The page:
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Why use HashMap when you have ConcurrentHashMap ?  RSS feed

 
Pho Tek
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I just finished a Google Android application last month and one of
the problems which I had encountered was handling ConcurrentModificationException.

Basically the app visualizes a graph in which the nodes of the graph could reside remotely.

Now the ConcurrentModificationException came about because as remote nodes were being added one by one into a HashMap; the UI was trying to render the nodes (via an Iterator). I replaced it with a ConcurrentHashMap (the problem went away of course) and I pondered on its correctness. My conclusion is that for my problem; it is sufficiently correct. The rationale: the UI is a graphical representation of the data in the Map. For every piece of data added to the Map; an onAdded event is fired to notify the UI widget to repaint. Assuming that repaint events are never lost (queued in the UI event thread); then it is guaranteed that the visual is a good enough snapshot. Note that any UI interaction via the D-PAD on the phone will also cause a repaint.

Unless you're writing some multithreaded realtime systems that require up-to-the-millisec correctness; it's not worth while to use HashMap. Is this a reasonable argument ?
 
Nitesh Kant
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Pho:
Unless you're writing some multithreaded realtime systems that require up-to-the-millisec correctness; it's not worth while to use HashMap. Is this a reasonable argument ?

I think it is as simple as this: If your HashMap stores shared data (accessed by different threads) then it has to be thread safe. I dont think anything changes with the performance requirements, as someone correctly said: "It is better to be safe than sorry". So, the idea is to make the HashMap threadsafe. Whether you choose a ConcurrentHashMap or your own custom implementation or Collections.synchronizedMap() is your choice. ConcurrentHashMap will perform better than most of the other implementations.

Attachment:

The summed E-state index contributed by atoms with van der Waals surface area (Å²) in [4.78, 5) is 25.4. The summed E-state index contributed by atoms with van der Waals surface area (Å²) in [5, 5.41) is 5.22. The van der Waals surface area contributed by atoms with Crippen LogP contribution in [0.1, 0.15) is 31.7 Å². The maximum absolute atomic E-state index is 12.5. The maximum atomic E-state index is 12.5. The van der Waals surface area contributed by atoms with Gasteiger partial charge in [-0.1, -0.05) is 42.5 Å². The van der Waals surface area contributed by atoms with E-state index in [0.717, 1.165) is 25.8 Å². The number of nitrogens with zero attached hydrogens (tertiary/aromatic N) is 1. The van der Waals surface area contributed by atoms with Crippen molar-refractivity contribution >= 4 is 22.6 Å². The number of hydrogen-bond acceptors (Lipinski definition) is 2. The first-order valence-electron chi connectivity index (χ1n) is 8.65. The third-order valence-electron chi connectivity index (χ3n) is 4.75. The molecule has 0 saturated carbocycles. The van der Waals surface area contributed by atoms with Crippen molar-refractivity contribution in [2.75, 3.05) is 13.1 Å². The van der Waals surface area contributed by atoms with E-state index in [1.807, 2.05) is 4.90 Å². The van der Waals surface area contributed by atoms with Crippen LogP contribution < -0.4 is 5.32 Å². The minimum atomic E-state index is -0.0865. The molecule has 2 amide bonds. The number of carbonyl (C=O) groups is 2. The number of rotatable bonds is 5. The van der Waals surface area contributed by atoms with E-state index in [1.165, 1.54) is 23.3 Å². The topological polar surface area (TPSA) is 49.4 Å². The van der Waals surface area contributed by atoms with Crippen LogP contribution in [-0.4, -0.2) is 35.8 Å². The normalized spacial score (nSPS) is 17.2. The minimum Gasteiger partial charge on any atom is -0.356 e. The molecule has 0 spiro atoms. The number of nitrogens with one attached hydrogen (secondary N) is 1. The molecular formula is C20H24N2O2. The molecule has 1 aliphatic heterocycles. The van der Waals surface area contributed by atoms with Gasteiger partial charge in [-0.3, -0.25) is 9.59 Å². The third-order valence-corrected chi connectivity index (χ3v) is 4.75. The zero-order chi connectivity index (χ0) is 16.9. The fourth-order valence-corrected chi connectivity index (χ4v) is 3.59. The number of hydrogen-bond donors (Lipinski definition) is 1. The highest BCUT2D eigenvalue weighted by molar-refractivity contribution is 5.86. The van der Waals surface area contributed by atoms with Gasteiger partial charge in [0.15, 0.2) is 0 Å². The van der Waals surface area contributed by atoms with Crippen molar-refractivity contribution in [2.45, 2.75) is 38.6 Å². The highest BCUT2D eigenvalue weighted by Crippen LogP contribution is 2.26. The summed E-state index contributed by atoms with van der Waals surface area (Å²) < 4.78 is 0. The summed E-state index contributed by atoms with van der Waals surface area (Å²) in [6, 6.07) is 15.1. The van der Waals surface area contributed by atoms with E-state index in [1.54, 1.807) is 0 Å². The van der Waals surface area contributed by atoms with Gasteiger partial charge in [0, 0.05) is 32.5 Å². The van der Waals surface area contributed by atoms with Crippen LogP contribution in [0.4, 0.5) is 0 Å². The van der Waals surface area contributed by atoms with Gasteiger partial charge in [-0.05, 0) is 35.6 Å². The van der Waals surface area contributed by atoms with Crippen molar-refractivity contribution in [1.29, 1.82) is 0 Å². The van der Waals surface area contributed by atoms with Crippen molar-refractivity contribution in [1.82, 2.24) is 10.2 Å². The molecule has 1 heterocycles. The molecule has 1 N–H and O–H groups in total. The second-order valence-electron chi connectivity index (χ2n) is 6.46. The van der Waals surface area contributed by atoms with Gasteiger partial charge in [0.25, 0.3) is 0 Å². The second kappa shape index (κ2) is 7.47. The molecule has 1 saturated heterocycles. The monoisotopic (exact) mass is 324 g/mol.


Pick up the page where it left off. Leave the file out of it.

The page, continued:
P.S.: Some discussion here for and against "ad-hoc" usage of ConcurrentHashMap.
 
Jim Yingst
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HashMap is faster than ConcurrentHashMap. So if you aren't accessing data from multiple threads, or if the Map's data doesn't change at all after initialization, then you would usually want to use HashMap. Also, if you are using mulitple threads with a mutable Map, there are some cases where ConcurrentHashMap's methods are not enough, and you may require additional synchronization - e.g. if you want to iterate through the Map and guarantee that nothing gets changed while you are iterating. In that case, you're probably better off doing all the concurrency protection yourself through synchronization, rather than using ConcurrentHashMap. In which case again, you might as well use HashMap because it's faster. ConcurrentHashMap is the best solution for many concurrency problems with Maps, but not all.
 
Pho Tek
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IMHO, there is one class of problem in which my "ad hoc" use of ConcurrentHashMap is correct. And that is when you're trying to visualize a collection of non-urgent data in a multithreaded situation. There is basically one producer thread (which receives input from the network) & a UI thread that renders the visualization. As new data trickles in; the producer thread will add it to the ConcurrentHashMap and notifies the UI thread to repaint. The UI thread just needs to get a snapshot of what's in the Map.

The producer thread is doing a putIfAbsent and the UI threads iterates.
And ConcurrentModificationException is a bad idea for this situation.

I agree with you that for performance reasons; doing the sync myself is the way to go.
 
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